By WAYNE ALLEN
PDT Staff Writer
Portsmouth Police Chief Charles Horner announced Friday his intentions to retire in late November after 28 years of service. Horner has also announced his intentions to run for Scioto County Sheriff in 2012.
“My retirement will occur with the city in late November, the third or fourth week. This will allow me time to take out petitions for Scioto County sheriff and have those petitions filed before the deadline of Dec. 7,” Horner said.
“I have been approached to run (for sheriff) in the past,” Horner said. “And I chose not to because my heart was in Portsmouth. Because of the culmination of many things, I’ve decided that I need to expand my efforts from Portsmouth to Scioto County. I think I have a lot to bring to Scioto County.”
Horner started his career with the department as a patrolman and was promoted to sergeant, lieutenant and captain before becoming chief nearly 10 years ago.
Horner has been openly critical of the city’s problems with mold and asbestos in the city building and he mentioned them while announcing his intention to retire.
“The environment in which we have to work has become a major issue,” Horner said Friday. “I think the conduct of the city has not been prudent in ensuring the safety of their employees and retuning police department personnel to the basement of the city building. I think we need to invest in those officers and the quality of the working conditions in which they have to work.”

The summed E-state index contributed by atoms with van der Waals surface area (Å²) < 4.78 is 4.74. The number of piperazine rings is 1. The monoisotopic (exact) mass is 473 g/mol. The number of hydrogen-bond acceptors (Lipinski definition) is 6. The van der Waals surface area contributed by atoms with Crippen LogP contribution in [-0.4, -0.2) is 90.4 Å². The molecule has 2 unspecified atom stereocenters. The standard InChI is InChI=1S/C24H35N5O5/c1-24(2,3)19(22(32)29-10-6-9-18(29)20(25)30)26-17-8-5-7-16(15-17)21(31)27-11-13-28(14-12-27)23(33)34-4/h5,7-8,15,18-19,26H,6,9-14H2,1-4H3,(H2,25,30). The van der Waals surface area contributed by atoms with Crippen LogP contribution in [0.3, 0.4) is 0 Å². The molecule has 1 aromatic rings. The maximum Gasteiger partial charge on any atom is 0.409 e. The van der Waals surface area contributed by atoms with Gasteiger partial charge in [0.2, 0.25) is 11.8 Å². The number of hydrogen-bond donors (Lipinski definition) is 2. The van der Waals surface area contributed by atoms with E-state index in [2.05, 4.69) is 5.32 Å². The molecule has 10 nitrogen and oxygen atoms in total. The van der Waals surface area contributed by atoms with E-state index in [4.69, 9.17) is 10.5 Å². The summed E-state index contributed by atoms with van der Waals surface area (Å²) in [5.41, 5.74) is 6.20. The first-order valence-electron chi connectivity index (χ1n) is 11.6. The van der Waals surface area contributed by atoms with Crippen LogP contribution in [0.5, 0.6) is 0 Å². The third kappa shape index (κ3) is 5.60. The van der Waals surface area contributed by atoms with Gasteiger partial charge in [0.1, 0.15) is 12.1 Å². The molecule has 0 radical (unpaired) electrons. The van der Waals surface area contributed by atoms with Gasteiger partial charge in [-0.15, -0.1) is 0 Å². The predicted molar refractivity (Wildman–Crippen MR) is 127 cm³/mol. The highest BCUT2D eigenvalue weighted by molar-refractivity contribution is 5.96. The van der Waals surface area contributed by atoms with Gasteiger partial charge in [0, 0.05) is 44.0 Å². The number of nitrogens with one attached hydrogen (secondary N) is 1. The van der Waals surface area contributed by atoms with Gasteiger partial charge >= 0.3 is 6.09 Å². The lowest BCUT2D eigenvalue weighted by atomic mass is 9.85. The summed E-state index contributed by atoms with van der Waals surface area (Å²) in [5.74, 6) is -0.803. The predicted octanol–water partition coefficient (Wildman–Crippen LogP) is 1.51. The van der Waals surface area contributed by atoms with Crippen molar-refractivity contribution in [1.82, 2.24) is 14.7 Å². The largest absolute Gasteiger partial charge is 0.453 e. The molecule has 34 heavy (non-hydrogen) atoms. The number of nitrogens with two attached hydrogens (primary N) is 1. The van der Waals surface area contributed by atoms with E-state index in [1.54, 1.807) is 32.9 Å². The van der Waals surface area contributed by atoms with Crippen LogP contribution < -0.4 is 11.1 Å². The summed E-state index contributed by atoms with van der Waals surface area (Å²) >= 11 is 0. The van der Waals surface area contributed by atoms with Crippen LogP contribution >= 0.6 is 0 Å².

Horner said the single greatest success of his career has been the relationships he’s been able to develop with local, state and federal leaders.
“My involvement in SOLACE, my involvement with Lisa Roberts, my involvement with the Scioto County Drug Action Team, my involvement with the state and federal government and bringing a face to prescription drug abuse has been a great accomplishment,” Horner said.
He said the relationships he has formed throughout the years have served as inspiration to run for Scioto County sheriff.
He said because the chief of police is a civil service position he cannot take out petitions until he is retired.
“I’m prohibited by civil service to engage in political activity. After my retirement is official, I will then take out petitions in order to run for sheriff in 2012,” Horner said.
“I think what I’ve done stands on its face, I think we’ve made monumental strides in the advancement of the Portsmouth Police Department. In the quality of manpower, equipment and technology,” Horner said. “Without question we’ve made major advancements in addressing the prescription drug abuse problem, which has made the a difference unlike anytime in my 28-year history with the Portsmouth Police.”
Horner said there will be a competitive test to determine who will be the next chief.
“Because the city has failed its obligation to fill vacancies in the department we are short a captain,” Horner said. “As a result the test, in order to be competitive, would have to be between a caption and lieutenants.”
The police department currently has one captain and four lieutenants.
Portsmouth Mayor David Malone said he was informed about Horner’s intentions Friday afternoon.
“We are thankful for his many years of service with the city and wished him good luck and Godspeed on his journey,” Malone said.